A confession: I killed a woman every year for 11 years.
It’s okay. No crime here. Don’t call the cops.
It was the same woman. Eleven times. And, as far as I know, she’s still breathing, just turned 80.
Sometime along the way, I started charging her famous husband with the murder. He provided a stimulating suspect.
I did this for the benefit of my first-year, post-grad journalism students at Humber College.
(One of them recognized the added benefit of being able to check facts with the deceased. More on that later.)
In any case, I was able to bleed two important assignments out of the exercise: How to write a murder story, and how to write an obituary.
At Humber, there was a recommended textbook for my classes. I never used it. Told my kids not to waste their money.
It took me a couple of years to combine what best engaged the students and honed their reporting and writing skills. Sometimes, we went outside to play. Recess, with note-taking.
In the early autumn, I’d lead them to a patch of grass at the foot of a building on the Toronto campus.
They’d form a scrum at a respectful distance and I’d begin, wearing my teacher’s cap: “It’s 11:30 at night. We’re on The Esplanade in Toronto. I’m the chief of police. And the chief being here means it’s a big story.”
I’d switched to my cop hat: “At approximately 9:45 p.m., officers responded to the scene and found a woman, determined to be deceased, on the sidewalk.”
They’d nudge out of me that the woman dropped from a 10th-story penthouse balcony above us.
Did she fall or was she pushed?
“We have determined it was a homicide – not an accident or suicide.”
They would prod for details. I’d stick to my guns
Finally, they’d move on: Do you know the identity of the victim?
I would pause before reading from my own notebook: “Marilyn Lastman, DOB September 30th, 1935, of this address – 22 The Esplanade.”
(All this was factual – except she wasn’t dead.)
The name elicited a few titters from the students, though most didn’t know Marilyn Lastman from Maryon Pearson.
But they were emboldened with getting the chief to identify the victim.
What’s the suspect’s name?
Again, I’d go to my notebook: “Melvin Lastman, DOB March 9, 1933, also of this address.”
That always drew a laugh, since Mel Lastman, in his two terms as mayor, was a pint-sized version of Rob Ford, equally embarrassing but considerably less deranged.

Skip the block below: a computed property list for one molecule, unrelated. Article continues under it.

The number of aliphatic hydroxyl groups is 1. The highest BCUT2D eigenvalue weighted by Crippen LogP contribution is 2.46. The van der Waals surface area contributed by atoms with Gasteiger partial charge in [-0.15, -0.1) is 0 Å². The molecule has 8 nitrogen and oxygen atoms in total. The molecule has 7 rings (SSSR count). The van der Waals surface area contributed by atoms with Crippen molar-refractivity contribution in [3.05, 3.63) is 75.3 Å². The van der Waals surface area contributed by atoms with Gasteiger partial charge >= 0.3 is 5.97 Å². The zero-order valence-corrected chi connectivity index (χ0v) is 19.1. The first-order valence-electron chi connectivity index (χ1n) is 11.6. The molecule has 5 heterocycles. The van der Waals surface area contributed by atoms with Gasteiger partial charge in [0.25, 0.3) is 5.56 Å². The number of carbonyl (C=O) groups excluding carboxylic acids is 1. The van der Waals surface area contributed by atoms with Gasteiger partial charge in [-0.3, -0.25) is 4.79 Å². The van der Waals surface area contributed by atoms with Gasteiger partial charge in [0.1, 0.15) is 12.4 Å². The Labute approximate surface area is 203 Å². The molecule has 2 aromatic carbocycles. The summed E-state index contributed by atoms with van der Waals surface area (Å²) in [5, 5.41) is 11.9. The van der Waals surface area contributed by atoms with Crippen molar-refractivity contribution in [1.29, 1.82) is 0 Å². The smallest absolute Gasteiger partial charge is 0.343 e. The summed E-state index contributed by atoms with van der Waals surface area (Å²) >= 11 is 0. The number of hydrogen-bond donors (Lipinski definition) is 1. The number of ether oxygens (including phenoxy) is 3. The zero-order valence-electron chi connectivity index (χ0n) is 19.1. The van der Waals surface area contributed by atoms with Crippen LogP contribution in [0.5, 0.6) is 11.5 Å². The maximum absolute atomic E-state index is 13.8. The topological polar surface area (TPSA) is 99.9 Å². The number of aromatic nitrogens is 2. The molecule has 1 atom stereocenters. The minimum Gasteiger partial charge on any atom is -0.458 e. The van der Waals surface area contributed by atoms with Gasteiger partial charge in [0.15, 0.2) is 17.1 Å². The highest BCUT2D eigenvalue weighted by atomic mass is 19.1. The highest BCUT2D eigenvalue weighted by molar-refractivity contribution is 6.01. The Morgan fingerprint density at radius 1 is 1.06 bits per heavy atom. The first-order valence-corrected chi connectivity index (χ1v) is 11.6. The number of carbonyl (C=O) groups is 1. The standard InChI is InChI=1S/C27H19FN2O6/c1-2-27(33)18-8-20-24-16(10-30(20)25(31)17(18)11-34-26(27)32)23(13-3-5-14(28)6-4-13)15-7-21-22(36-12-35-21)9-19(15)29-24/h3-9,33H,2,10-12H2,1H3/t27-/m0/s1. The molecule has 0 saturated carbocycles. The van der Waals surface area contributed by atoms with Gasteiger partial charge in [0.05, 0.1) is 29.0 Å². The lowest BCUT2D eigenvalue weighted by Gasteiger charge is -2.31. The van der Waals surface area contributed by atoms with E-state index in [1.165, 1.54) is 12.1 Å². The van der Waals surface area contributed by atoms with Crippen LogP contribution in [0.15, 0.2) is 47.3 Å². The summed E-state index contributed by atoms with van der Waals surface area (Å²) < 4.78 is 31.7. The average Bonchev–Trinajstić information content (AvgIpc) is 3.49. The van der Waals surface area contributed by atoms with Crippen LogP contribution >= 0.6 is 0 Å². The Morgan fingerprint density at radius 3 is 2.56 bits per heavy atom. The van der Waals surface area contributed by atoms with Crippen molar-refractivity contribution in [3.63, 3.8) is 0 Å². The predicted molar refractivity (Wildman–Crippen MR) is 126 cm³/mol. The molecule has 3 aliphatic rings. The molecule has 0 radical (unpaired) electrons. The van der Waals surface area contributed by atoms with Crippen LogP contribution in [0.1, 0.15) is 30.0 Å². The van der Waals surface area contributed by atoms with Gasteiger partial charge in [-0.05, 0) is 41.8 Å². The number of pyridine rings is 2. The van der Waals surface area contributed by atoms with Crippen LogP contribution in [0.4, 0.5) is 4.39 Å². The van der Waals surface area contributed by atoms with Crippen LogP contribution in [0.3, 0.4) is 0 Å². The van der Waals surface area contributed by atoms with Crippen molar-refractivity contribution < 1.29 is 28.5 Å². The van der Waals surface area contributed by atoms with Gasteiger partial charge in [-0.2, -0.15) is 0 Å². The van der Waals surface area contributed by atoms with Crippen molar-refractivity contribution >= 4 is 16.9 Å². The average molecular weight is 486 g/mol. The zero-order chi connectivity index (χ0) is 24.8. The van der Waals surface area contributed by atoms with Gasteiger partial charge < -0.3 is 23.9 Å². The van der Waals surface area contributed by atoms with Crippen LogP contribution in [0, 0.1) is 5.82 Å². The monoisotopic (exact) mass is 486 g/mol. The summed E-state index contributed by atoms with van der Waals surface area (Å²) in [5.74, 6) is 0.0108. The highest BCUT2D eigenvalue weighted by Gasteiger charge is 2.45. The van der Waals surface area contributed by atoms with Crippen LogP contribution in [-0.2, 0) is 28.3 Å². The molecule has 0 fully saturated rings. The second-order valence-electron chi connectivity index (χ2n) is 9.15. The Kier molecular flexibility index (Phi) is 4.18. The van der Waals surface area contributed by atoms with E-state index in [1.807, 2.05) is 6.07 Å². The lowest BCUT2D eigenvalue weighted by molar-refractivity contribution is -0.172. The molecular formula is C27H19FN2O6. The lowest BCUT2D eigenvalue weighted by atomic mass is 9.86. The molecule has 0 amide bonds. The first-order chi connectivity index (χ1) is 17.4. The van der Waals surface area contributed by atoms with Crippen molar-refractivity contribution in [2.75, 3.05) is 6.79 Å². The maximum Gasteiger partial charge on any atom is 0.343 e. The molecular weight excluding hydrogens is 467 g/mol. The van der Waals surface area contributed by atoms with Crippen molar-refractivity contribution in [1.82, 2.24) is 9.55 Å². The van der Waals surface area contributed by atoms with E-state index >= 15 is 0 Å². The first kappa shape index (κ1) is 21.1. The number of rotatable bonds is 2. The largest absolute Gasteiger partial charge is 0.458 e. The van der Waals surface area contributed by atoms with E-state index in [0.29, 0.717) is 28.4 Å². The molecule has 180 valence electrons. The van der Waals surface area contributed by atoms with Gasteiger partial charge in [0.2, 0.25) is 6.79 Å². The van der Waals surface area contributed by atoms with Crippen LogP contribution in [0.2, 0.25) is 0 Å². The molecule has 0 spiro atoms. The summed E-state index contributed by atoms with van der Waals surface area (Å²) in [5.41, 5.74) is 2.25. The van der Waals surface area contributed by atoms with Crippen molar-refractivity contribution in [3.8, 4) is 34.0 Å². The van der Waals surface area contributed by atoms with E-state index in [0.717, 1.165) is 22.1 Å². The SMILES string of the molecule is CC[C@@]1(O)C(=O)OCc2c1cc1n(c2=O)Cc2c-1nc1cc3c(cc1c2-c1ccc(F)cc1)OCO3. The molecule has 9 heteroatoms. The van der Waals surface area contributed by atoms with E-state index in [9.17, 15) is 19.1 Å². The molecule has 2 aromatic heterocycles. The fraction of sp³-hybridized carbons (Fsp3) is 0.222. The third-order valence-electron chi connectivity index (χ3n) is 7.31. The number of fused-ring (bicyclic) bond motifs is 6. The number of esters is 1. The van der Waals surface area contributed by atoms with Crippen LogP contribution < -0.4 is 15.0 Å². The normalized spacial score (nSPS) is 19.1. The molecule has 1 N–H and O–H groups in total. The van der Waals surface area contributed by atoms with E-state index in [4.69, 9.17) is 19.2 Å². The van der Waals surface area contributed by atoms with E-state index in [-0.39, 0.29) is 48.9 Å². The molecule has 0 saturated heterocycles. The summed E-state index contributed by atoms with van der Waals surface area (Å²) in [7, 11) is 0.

I’d add these details:
- The Lastmans, with their two sons and their families, had earlier in the evening had a belated birthday dinner for Marilyn in the penthouse apartment.
- The guests all left about 90 minutes before the incident.
- Mel and the late Marilyn were both dressed in nightclothes when police arrived.
After returning to the classroom, I had the students go online to track down phone numbers for the Lastman sons.
One student would inevitably figure out that Dale Lastman, a lawyer, was the easier to locate.
We’d playact the phone call, with me giving them a cliché statement: “This is a great tragedy for our family. We would hope the public will honor our mother’s memory, and that the media will understand that our father is innocent until proven guilty.”
Sticking to our pretend timeline, which now put us after midnight, I’d give them a half-hour to bang out a 250-word story to fill a space left in the final edition of their newspaper.
For out next class, I would tell them, they should have all the material required to write an obit on Marilyn Lastman.
“Not everything is available online. There is a book – you know, the thing with pages made out of paper – that has nearly all the information you’ll need. I suggest you get together and find it and share it.”
Every October, from 2002 to 2012, Toronto-area libraries loaned out every copy of The Glitter Girls by Rosemary Sexton.
The reason I chose Marilyn Lastman as the body on the sidewalk was because she was, in her time, well known in the city as a colorful, quotable character. She often upstaged her husband and made her own headlines, most prominently when she faked her own kidnapping and was arrested for shoplifting.
But she was not important enough to rate a 1,000-word obit. I didn’t want these kids writing long stories, partly to teach them discipline but mostly because I didn’t want to be marking endless pages of double-spaced crapola.
Before one class, when they would have the entire two hours, under my guidance, to write the obit, a student approached to say she’d phoned Marilyn.
“What did you ask her?”
“I just checked a couple of facts from the book,” she said.
“Did you identify yourself as a journalism student?”
Did she ask why you were calling?”
“Did you tell her it was for her obituary?”
“Of course not.”
“How long did you talk to her?”
“About ten minutes.”
“What did you talk about?”
“Not much. She seemed happy with the attention.”
Marilyn Lastman was 80 a few weeks ago.
And thanks for providing such a rich subject for hundreds of journalism students to feast on.
This story and many others like it are in my unpublished memoir of a life in journalism titled: Burning Bridges.